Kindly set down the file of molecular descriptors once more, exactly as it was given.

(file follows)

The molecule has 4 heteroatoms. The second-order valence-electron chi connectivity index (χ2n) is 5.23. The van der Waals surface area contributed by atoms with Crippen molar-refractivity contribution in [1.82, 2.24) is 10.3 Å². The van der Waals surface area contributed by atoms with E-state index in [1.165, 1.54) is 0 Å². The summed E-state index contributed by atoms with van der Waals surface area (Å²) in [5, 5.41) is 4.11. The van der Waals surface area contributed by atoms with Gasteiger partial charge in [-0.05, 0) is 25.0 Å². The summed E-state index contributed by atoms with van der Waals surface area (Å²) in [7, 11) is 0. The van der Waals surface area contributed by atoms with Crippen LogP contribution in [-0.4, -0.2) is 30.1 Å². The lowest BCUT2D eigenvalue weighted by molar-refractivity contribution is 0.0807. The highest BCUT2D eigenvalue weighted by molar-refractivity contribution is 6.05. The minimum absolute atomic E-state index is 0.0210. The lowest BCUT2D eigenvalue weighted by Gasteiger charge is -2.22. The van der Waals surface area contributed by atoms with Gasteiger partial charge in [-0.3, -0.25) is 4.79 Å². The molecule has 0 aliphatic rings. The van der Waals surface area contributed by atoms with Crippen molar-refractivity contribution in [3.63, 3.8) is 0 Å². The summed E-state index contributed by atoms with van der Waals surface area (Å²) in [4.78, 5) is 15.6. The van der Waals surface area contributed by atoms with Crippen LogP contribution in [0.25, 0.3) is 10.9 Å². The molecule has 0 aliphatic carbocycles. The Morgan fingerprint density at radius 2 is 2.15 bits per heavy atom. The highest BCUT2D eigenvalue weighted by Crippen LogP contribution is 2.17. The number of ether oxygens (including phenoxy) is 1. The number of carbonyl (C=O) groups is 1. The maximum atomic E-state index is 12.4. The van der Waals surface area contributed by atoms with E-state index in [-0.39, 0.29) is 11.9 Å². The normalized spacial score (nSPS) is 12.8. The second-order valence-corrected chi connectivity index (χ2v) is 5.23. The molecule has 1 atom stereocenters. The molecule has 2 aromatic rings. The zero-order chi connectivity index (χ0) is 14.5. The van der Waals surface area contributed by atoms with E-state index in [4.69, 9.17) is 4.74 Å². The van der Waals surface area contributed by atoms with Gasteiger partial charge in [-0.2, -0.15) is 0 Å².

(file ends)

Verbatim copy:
The molecule has 4 heteroatoms. The second-order valence-electron chi connectivity index (χ2n) is 5.23. The van der Waals surface area contributed by atoms with Crippen molar-refractivity contribution in [1.82, 2.24) is 10.3 Å². The van der Waals surface area contributed by atoms with E-state index in [1.165, 1.54) is 0 Å². The summed E-state index contributed by atoms with van der Waals surface area (Å²) in [5, 5.41) is 4.11. The van der Waals surface area contributed by atoms with Gasteiger partial charge in [-0.05, 0) is 25.0 Å². The summed E-state index contributed by atoms with van der Waals surface area (Å²) in [7, 11) is 0. The van der Waals surface area contributed by atoms with Crippen LogP contribution in [-0.4, -0.2) is 30.1 Å². The lowest BCUT2D eigenvalue weighted by molar-refractivity contribution is 0.0807. The highest BCUT2D eigenvalue weighted by molar-refractivity contribution is 6.05. The minimum absolute atomic E-state index is 0.0210. The lowest BCUT2D eigenvalue weighted by Gasteiger charge is -2.22. The van der Waals surface area contributed by atoms with Gasteiger partial charge in [-0.3, -0.25) is 4.79 Å². The molecule has 0 aliphatic rings. The van der Waals surface area contributed by atoms with Crippen molar-refractivity contribution in [3.63, 3.8) is 0 Å². The summed E-state index contributed by atoms with van der Waals surface area (Å²) in [4.78, 5) is 15.6. The van der Waals surface area contributed by atoms with Crippen LogP contribution in [0.25, 0.3) is 10.9 Å². The molecule has 0 aliphatic carbocycles. The Morgan fingerprint density at radius 2 is 2.15 bits per heavy atom. The highest BCUT2D eigenvalue weighted by Crippen LogP contribution is 2.17. The number of ether oxygens (including phenoxy) is 1. The number of carbonyl (C=O) groups is 1. The maximum atomic E-state index is 12.4. The van der Waals surface area contributed by atoms with E-state index in [-0.39, 0.29) is 11.9 Å². The normalized spacial score (nSPS) is 12.8. The second-order valence-corrected chi connectivity index (χ2v) is 5.23. The molecule has 1 atom stereocenters. The molecule has 2 aromatic rings. The zero-order chi connectivity index (χ0) is 14.5. The van der Waals surface area contributed by atoms with E-state index in [4.69, 9.17) is 4.74 Å². The van der Waals surface area contributed by atoms with Gasteiger partial charge in [-0.2, -0.15) is 0 Å².